America’s Other Housing Crisis

By Cat Boyle

America’s twenty-first century fiscal crisis has lawmakers on both sides of the aisle scrambling to eliminate waste in the budget. In the crosshairs of this foray are a burgeoning prison population and outdated prison policies that are a huge cost in dollars and human potential. The political trend is to downsize American prison population by liberalizing some of the criminal-justice policies affecting nonviolent, elderly and ill offenders who are deemed no threat to society.

Today, there are 7.1 million men and women subject to some form of correctional supervision. This figure includes 2.3 million people presently serving time in federal and state prisons or city and county jails. The organization, No New Prisons, reports nearly 70 percent of the federal prison population is black. While Paul Wright, in his article, “The crime of being poor” states that black men make up 6% of the national population but almost half of the nation’s prison population.  In addition, one in nine black men between the ages of 20-34 is incarcerated in a federal prison; whereas for white men the ratio is one in 30 for the same age group.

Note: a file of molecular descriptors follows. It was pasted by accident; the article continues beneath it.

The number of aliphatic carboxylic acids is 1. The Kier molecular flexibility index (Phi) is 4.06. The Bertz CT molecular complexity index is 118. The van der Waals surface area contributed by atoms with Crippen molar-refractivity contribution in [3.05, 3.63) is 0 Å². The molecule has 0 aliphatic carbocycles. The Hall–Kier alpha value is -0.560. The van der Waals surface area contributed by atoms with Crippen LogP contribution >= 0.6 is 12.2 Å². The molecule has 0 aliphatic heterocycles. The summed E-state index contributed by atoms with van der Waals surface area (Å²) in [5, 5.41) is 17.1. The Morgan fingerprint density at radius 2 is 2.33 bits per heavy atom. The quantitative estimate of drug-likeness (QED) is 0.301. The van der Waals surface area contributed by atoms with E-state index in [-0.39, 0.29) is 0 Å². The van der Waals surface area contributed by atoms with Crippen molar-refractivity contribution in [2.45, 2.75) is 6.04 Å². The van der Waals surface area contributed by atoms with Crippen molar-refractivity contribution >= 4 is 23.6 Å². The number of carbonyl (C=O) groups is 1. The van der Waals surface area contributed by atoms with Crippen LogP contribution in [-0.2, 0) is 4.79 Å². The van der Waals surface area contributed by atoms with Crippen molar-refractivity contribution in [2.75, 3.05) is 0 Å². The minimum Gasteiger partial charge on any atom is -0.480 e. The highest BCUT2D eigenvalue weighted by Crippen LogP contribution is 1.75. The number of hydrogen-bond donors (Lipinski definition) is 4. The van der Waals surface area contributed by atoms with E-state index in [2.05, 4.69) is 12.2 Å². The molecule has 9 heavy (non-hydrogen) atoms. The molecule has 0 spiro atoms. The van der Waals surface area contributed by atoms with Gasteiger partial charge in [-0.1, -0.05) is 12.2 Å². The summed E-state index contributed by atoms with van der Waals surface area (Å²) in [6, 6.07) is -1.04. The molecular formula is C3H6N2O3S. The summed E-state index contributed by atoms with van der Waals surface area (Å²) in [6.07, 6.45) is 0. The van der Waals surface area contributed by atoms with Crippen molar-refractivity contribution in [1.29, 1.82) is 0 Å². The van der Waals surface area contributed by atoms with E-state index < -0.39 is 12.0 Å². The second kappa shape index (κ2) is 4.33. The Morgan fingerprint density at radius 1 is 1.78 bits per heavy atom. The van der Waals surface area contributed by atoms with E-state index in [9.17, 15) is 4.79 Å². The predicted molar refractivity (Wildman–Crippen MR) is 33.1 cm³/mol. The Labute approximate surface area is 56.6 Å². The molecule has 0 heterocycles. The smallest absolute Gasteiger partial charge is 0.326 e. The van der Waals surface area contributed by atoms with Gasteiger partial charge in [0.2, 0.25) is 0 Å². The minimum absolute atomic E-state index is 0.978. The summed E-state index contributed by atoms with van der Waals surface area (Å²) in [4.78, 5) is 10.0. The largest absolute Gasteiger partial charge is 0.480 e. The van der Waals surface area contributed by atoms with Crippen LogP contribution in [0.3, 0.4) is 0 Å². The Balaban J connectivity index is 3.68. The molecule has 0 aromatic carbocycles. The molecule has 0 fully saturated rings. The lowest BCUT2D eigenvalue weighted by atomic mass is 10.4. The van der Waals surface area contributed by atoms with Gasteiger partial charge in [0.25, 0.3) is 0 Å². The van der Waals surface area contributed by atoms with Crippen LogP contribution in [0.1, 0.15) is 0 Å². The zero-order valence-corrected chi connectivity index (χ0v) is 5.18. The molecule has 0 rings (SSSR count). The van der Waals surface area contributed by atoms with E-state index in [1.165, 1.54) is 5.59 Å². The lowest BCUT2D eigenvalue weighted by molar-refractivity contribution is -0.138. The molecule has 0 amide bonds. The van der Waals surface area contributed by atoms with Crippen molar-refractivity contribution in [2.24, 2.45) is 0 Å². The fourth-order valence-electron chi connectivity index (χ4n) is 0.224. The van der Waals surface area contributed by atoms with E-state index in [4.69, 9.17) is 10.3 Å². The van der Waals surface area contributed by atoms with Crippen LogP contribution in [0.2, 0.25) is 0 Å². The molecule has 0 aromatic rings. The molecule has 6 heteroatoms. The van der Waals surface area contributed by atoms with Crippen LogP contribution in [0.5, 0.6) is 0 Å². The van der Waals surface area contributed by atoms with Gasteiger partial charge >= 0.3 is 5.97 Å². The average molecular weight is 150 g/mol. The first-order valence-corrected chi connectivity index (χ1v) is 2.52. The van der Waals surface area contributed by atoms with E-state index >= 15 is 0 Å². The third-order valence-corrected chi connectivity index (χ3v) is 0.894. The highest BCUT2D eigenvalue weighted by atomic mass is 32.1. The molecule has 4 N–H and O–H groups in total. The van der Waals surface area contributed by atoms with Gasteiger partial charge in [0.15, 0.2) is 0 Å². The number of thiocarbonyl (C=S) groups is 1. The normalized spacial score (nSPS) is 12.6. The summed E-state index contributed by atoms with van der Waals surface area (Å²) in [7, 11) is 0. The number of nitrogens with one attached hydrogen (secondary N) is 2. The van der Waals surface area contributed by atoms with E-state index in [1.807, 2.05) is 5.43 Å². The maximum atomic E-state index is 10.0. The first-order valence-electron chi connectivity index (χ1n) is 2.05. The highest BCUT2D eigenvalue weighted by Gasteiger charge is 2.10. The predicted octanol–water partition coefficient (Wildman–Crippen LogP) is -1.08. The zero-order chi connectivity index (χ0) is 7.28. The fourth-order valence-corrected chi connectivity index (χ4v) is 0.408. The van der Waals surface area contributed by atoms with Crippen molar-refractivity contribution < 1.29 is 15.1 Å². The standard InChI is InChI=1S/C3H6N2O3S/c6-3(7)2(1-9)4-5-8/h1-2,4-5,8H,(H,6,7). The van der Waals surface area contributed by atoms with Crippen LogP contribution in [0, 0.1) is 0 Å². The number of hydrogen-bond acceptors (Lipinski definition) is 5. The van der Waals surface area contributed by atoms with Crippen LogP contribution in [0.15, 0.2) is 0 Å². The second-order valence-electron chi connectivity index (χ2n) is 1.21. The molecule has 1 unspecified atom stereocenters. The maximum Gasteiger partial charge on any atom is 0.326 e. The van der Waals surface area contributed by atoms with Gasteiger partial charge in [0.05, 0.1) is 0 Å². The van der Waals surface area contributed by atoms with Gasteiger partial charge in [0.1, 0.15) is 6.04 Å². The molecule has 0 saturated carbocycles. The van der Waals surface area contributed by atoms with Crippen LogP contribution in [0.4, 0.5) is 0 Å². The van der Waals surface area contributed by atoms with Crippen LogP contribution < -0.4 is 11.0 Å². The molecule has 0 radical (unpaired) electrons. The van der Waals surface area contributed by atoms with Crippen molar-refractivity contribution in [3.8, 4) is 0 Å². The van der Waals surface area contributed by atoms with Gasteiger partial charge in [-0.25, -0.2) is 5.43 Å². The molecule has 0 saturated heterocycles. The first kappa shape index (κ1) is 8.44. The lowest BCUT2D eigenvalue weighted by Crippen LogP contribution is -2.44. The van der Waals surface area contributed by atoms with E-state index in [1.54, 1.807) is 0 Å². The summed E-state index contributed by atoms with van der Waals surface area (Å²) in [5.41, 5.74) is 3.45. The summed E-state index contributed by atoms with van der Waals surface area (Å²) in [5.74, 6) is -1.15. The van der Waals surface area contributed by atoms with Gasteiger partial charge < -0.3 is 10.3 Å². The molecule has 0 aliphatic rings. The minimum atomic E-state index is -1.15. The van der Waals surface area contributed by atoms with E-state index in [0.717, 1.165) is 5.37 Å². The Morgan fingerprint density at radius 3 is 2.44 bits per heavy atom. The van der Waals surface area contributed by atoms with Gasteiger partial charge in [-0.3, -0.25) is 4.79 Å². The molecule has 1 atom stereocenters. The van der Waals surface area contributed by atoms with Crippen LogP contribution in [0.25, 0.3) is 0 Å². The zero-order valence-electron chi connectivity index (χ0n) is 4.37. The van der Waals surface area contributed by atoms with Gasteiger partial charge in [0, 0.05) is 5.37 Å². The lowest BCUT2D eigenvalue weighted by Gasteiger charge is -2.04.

According to a 2012, NAACP report, theU.S.prison population is growing thirteen times faster than the general population.  McCluskey and Rooks writing for the Huffington Post in 2011, have reported that half of those serving time today were convicted of non-violent drug offenses. That same report stated that in many institutions, education or vocational training for inmates is severely restricted and arbitrarily administered.